NBA Lockout Update: NBA Pulls Player Images from their Network and Website

12 Jul


The Wall Street Journal released an article in today’s paper about the NBA lockout that began earlier this month. News, inquiries, and commentary about the labor dispute has dominated the internet, including and official team websites.

But the National Basketball Assoiation is keeping the players out of this…

According to the WSJ, the league removed all images and videos of current players from its digital properties and its television network, NBA TV, after the NBA’s collective bargaining agreement expired at the start of the month.

Popular video replays showing top players such as Dwight Howard and Blake Griffin have been replaced with archival footage of NBA games, photos of retired players and intense news coverage of the lockout.

On individual NBA team websites, generic team logos have taken the place of player head shots.

The NBA is trying go avoid profiting from the still images and videos of the players themselves during what is expected to be a very long lockout. Advertising on those sites is based on page views.

“We do not think it is appropriate to be using video and photography of our current players at this time,” said NBA spokesman Mike Bass. People close to the NBA say that the league doesn’t believe it should continue profiting off players by using their images online after locking them out over issues of compensation and revenue sharing.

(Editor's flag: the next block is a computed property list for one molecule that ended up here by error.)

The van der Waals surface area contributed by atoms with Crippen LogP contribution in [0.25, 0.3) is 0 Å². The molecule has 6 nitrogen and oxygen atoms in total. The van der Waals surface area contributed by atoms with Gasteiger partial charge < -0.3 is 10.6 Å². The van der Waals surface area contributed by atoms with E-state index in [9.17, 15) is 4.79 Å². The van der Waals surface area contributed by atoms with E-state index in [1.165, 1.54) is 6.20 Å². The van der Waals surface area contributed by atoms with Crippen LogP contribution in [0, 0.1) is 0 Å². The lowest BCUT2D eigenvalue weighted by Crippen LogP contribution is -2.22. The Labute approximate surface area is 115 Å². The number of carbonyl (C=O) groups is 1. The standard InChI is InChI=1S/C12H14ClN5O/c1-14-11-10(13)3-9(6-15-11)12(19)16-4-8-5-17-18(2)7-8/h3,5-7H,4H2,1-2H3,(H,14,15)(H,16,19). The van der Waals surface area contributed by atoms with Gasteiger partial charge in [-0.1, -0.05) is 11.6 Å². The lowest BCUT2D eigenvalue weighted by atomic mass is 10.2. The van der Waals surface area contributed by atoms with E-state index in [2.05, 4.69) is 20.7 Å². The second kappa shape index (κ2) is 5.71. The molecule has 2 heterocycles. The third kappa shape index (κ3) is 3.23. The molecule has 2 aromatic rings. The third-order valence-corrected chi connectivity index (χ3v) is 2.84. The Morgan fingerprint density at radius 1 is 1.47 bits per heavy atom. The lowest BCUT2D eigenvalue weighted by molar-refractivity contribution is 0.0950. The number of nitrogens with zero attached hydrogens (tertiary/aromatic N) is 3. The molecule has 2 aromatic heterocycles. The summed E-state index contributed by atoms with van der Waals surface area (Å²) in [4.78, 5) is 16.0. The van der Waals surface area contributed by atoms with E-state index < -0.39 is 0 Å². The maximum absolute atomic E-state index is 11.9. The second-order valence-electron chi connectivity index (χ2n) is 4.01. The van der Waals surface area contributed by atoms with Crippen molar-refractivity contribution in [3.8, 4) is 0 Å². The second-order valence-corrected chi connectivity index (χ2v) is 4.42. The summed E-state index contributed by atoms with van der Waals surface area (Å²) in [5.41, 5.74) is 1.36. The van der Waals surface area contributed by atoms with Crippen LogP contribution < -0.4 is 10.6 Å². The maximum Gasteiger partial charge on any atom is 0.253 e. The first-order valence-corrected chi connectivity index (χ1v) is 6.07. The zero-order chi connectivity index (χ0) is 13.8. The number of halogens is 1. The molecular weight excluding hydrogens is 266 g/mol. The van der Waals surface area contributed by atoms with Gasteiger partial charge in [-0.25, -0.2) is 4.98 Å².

While there are some concerns that traffic to the NBA’s digital properties might decline, TBS, which operates these digital businesses (as well as its TV network) said it isn’t concerned about losing player images at a time when fans are fixated on the work stoppage.

“It’s what fans want to read about. They want to know what’s next, and whether that reporting is as interesting as video highlights from the previous season isn’t really for me to say,” said Scooter Vertino, vice president of content for NBA Digital at Turner, which is part of Time Warner Inc.

Turner has also beefed up NBA history on the site.

On Friday, a top news item chronicled the death of Armen Gilliam, a long-time NBA player known as “The Hammer.”

On Thursday, the home page of featured a prominent image of Tom “Satch” Sanders, a veteran player who retired in 1973 and will be inducted into the Basketball Hall of Fame next month.

Earlier in the week, a news item covered treatment of Kobe Bryant’s knee injury—but without any photographs of him.

“Historically, strikes have a negative impact on fan response,” says Jessica Reif Cohen, a media analyst at BofA Merrill Lynch Global Research. “To me, the issue is that fans get disgusted when there is a strike, and that can create larger issues.”

WSJ reported at the revenue takes in from advertising is small compared with the roughly $1 billion the league’s TV-distribution partners make in advertising revenue each year, according to industry analysts. According to estimates provided by Barclays Capital, took in nearly $22 million in advertising revenue last year.

But web revenue has been growing. 2010’s profit represents an 88% increase from a year earlier, when produced $11.7 million in ad revenue. In 2008, it took in just over $6 million. receives millions of vistors each month.

In May, attracted 12.2 million unique visitors, up 47% from May 2009, when it had 8.3 million, according to research firm comScore Inc.

Any shift in traffic patterns on has, so far, not affected advertising on the site, according to a person close to who is familiar with its deal structures, according to the WSJ. hasn’t seen any immediate loss in sponsorships for the coming season, this person added, noting that the site is proceeding with deals for next season but “incorporating more flexible options for our advertisers during this time.”

The NBA’s Mr. Bass declined to comment on whether the league had seen any changes in the traffic patterns on its sites.

Source: Associated Press and Wall Street Journal

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